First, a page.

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9.9. Summary

This chapter covers spec files, the files that define how to build packages. Start your spec file by defining package information, such as the name, version, and release number. You can also add a detailed description to help administrators decide whether to install your packages.
You need to name all of the source and patch files used to build the package. In most cases, the source files are compressed tar archives. After naming all the sources and patches, you need to control how the rpmbuild command should build your package. This comes in four section.
The %prep section prepares for the build by extracting the source files and applying patches. The %build section defines the commands to build the software, normally something as simple as running a configure script and then the make command. The %install section contains the commands for installing the software. And, the %clean section provides commands to clean up after the build.
For these section, you can use handy RPM macros for common tasks, such as running the configure script or the make install command. You can also define scripts the rpm command should run before and after installing, as well as before and after removing the package.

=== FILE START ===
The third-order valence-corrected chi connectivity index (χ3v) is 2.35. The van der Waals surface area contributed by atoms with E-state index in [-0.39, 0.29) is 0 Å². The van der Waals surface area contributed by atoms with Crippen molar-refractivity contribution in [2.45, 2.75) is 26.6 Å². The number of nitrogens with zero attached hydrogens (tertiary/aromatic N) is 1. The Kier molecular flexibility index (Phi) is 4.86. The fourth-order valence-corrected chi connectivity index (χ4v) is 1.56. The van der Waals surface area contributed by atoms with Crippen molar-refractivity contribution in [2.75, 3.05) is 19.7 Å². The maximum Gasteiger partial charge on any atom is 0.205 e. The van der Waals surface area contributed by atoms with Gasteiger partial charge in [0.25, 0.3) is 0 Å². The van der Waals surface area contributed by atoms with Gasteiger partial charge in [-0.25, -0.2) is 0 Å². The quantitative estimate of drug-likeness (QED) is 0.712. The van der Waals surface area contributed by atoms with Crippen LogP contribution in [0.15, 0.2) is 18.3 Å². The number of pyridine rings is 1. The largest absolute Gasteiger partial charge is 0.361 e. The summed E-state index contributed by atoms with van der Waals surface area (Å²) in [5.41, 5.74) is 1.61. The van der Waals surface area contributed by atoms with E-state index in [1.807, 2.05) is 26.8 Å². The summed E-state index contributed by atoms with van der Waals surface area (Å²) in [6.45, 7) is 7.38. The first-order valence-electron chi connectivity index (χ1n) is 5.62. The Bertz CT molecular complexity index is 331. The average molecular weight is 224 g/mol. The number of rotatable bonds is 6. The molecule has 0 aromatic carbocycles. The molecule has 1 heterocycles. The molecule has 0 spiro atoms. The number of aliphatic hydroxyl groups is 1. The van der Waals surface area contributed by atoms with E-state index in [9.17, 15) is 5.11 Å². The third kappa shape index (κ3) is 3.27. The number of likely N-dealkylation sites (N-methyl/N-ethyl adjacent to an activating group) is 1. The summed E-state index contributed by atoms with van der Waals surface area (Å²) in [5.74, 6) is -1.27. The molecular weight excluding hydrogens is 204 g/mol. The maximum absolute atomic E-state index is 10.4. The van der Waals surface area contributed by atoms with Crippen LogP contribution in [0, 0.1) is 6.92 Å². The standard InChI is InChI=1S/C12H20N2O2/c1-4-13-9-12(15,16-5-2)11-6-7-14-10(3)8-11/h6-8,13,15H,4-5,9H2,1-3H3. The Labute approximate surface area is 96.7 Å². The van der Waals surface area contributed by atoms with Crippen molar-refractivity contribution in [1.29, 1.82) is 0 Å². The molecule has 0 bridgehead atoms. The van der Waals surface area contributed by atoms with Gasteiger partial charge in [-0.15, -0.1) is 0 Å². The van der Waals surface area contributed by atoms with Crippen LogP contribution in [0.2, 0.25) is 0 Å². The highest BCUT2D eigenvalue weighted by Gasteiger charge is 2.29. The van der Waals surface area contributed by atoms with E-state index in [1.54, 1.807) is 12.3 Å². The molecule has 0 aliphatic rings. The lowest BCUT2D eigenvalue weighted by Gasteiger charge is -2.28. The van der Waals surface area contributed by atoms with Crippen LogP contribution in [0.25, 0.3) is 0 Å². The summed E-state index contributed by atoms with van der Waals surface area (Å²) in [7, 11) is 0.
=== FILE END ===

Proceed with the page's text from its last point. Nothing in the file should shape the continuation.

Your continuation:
Spec files contain a listing of all the files that should go into the package, as well as where those files should be placed on the user’s hard disk.
You can define RPM macros in your spec files to make commands that can work with different directory structures as well as simplify common commands.
While it may seem that this chapter described a great many options for making spec files, there’s more to come. The next chapter covers advanced spec file topics such as triggers, conditional builds, and specifying dependencies.